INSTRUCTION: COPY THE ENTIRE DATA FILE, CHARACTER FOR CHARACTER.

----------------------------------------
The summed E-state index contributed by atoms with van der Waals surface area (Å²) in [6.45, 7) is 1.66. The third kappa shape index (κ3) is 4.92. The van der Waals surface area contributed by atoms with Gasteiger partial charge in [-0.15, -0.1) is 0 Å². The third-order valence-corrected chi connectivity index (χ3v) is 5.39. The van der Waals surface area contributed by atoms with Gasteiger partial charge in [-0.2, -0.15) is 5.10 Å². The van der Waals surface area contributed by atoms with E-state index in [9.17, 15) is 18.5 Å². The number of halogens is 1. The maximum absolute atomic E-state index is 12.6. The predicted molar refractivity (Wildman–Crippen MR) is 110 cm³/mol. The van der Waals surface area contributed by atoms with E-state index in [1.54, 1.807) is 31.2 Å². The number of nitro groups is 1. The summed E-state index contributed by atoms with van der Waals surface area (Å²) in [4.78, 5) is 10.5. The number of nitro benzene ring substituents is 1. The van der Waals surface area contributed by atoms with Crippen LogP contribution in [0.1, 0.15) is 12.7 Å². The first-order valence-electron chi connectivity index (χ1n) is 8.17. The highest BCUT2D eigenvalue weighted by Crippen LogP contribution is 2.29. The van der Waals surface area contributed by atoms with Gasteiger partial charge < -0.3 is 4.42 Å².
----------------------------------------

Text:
The summed E-state index contributed by atoms with van der Waals surface area (Å²) in [6.45, 7) is 1.66. The third kappa shape index (κ3) is 4.92. The van der Waals surface area contributed by atoms with Gasteiger partial charge in [-0.15, -0.1) is 0 Å². The third-order valence-corrected chi connectivity index (χ3v) is 5.39. The van der Waals surface area contributed by atoms with Gasteiger partial charge in [-0.2, -0.15) is 5.10 Å². The van der Waals surface area contributed by atoms with E-state index in [9.17, 15) is 18.5 Å². The number of halogens is 1. The maximum absolute atomic E-state index is 12.6. The predicted molar refractivity (Wildman–Crippen MR) is 110 cm³/mol. The van der Waals surface area contributed by atoms with E-state index in [1.54, 1.807) is 31.2 Å². The number of nitro groups is 1. The summed E-state index contributed by atoms with van der Waals surface area (Å²) in [4.78, 5) is 10.5. The number of nitro benzene ring substituents is 1. The van der Waals surface area contributed by atoms with Crippen LogP contribution in [0.1, 0.15) is 12.7 Å². The first-order valence-electron chi connectivity index (χ1n) is 8.17. The highest BCUT2D eigenvalue weighted by Crippen LogP contribution is 2.29. The van der Waals surface area contributed by atoms with Gasteiger partial charge < -0.3 is 4.42 Å².